A viral idea, analogous to a gene.
A memetic complex; a set of memes present in an individual, analogous to a genome.
The "Wild Hominid Organization" began as a small part of a massive social experiment conducted by Nathan Martinez from 2012 to 2017 to categorize memeplexes and investigate memetic infection and immunity. The project included the following components:
- Development of a standard method for categorizing memeplexes on a two-axis scale measuring the relative levels of memetic inhibition and reinforcement of reproductive and aggressive drives.
- Development of multi-agent programs to simulate the interplay between language, genes, social behavior and subsistence strategies.
- Mapping the real-world memeplexes of thousands of individuals around the world utilizing original online surveys and apps.
- Creation of a memeplex, its online deployment with the aid of conversational social media bots and automated search algorithms, and observation of personal reactions, rate of spread and final reach (over 400,000 human and bot subjects).
Within the experiment, the fictional "Wild Hominid Organization" served as the container for the artificial memeplex -- an anti-meme or analog of inoculation. It parodied the World Health Organization (WHO) and United Nations and gauged the reaction of subjects to the promotion of behaviors common to chimpanzees and early humans. The "organization" aspect served as a point of irony, as mass organization is impossible without repression of the very behaviors that the "organization" promoted.
One primary finding was that while it is fairly easy to initially spread a memeplex, it is much more difficult for a memeplex to survive long-term. As was expected, the majority of mature human individuals resisted all attempts at penetration by a foreign memeplex, but in many cases served as carriers by inadvertently incorporating small pieces of the anti-meme into their own social posts. Non-project bots seemed to be far more susceptible, often replicating the memes of the project verbatim. As bot and AI technology matures, we expect to see this tendency reversed.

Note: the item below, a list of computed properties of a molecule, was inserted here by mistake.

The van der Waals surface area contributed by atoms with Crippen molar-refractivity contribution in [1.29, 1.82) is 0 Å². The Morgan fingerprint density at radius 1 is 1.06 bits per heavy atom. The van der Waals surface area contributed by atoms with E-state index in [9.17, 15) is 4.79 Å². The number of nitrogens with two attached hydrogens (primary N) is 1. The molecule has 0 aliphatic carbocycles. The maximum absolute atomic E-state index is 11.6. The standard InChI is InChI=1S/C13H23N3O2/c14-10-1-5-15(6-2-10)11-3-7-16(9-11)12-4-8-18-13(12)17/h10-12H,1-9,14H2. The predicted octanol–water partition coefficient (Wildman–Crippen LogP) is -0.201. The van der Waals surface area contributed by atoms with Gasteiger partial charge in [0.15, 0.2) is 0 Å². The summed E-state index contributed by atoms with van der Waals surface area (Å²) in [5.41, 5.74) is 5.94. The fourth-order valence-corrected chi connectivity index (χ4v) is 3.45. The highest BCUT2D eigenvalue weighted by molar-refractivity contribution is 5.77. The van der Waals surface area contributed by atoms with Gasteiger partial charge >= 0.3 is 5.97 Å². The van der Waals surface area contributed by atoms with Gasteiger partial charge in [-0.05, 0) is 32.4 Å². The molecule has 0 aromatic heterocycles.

In our final analysis, for a new memeplex, or anti-meme to take hold, it must either be virtually identical in memetic expression (though not necessarily in ideology) to an existing memeplex, or it must be strongly associated with extreme emotions -- ecstasy, charisma, awe, despair, fear, hate, hopelessness or transcendence. As with biological evolution, the memetic world seems to be a punctuated equilibrium, where truly new memeplexes can arise only in times of mass stress and societal disruption. We also discovered that all attempts to create and spread an anti-civilization memeplex are likely futile, as memeplexes inevitably mutate and tend to evolve towards Civilization.
This very site is a memeplex, but memeplexes only become detrimental when:
- The memes are false
- People believe without question.
Without belief, errors cannot propagate.
Due to this finding, we contend that the development of genetic immunity to belief is one of the only ways to prevent memetic mutation. To accomplish this goal, we now focus on producing media with an intent to inspire, provoke critical thinking and bring together people of like-minds.
Unfortunately, we have not yet thought of a way to prevent unskeptical people from accessing this site. On the other hand, we feel that it is paramount to form a like-minded community. Some people may take these ideas and twist them into something unrecognizable to us, but at this point in time, we are likely in the memetic Singularity. All ideas that can exist, probably do exist at this moment somewhere in the cybernetic world. Civilization will live on in the minds of the masses with or without these ideas.